Monster speck was one of Southern Mississippi Gulf Coast Research Lab brood stock
Internet reports of a new Mississippi record speckled trout weighing 13.9 pounds are untrue, biologists said, shooting down stories that include a photograph of a monster fish.
The truth is that the fish is indeed real — but, no, it will not be a state record because it was not caught in the wild.
Biologists with both the Mississippi Department of Marine Resources and the University of Southern Mississippi Gulf Coast Research Lab have confirmed that the fish is from brood stock used to spawn specks at the GCRL’s Cedar Point rearing ponds in Ocean Springs.
“It is not a state record fish,” said Jim Franks of the GCRL on Friday (July 13). “It is brood stock.”
Michael Buchanan, the finfish program coordinator at DMR, expected as much on Thursday when the news was spreading across the Internet like wildfire.
“I have heard about the fish, but I have not seen it and I suspect that what we’re talking about is a brood fish from the GCRL’s Cedar Point facility,” Buchanan said. “If that is the case, then it would never be considered for a record.”
The Mississippi record remains 10 pounds, 7.66 ounces, and was caught by Eric Quave of Biloxi on May 13, 2008, at the Gulfport Small Craft Harbor. Prior to Quave’s catch, the previous record of 10 pounds, 6 ounces set by Frances Creel of Biloxi in 1973 had stood for 35 years.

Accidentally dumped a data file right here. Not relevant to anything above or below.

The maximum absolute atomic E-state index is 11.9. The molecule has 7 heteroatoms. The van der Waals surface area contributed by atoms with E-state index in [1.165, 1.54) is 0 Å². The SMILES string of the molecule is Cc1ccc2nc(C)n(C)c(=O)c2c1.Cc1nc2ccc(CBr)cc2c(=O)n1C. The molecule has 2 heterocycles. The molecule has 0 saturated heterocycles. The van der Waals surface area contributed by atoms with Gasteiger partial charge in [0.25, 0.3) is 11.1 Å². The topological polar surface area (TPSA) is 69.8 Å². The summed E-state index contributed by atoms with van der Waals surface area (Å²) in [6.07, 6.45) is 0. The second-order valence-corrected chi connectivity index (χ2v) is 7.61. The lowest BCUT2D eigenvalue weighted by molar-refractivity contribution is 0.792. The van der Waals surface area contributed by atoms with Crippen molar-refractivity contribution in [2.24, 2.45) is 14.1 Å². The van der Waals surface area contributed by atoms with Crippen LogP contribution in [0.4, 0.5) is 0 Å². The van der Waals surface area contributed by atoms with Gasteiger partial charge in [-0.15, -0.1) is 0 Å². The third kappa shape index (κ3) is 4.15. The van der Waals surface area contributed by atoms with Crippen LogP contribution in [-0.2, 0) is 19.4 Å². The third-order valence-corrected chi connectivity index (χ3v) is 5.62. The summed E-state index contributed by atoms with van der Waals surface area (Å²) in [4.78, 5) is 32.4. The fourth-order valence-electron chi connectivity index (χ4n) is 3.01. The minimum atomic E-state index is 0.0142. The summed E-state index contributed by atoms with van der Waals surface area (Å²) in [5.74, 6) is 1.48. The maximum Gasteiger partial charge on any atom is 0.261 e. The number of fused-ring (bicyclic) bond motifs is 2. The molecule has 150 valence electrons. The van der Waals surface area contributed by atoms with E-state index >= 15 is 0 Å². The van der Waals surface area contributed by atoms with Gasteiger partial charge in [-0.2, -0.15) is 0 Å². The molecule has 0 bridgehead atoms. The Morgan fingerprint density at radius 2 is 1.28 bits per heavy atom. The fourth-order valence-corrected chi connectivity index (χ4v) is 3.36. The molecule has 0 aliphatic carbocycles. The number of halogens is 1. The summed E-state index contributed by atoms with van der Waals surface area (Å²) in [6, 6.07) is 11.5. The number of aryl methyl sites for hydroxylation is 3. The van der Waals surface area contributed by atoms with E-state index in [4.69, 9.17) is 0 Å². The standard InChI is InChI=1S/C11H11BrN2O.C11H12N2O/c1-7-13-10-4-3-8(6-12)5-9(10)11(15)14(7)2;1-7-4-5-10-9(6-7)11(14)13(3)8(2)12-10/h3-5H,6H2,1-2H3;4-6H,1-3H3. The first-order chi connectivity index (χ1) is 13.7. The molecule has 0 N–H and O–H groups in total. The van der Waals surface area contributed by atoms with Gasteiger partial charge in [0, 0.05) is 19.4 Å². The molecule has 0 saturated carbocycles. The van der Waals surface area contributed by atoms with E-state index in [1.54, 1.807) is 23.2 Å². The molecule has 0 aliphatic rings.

Internet rumor boards had this week’s supposed catch as coming from near the Chevron plant on the Pascagoula River, which was supported by reports of big trout being caught there this year.
No one could confirm the date the photograph was taken, but it is apparent from the background in the photo that it was shot inside a lab-like facility.
It was a clue that pointed toward the GCRL, which has spawned over 300,000 speckled trout that were released in the wild through a successful program and at helping rebuild Gulf speck populations.
The exact weight of the fish was not confirmed, but it is indeed a monster trout.
“If I ever caught one that big, rest assured, the whole world would know about it and you wouldn’t have to be investigating to find out,” said avid speck fisherman D.K. Partridge of Terry. “I suspect anybody who caught a speck that big would want everyone to know about it.”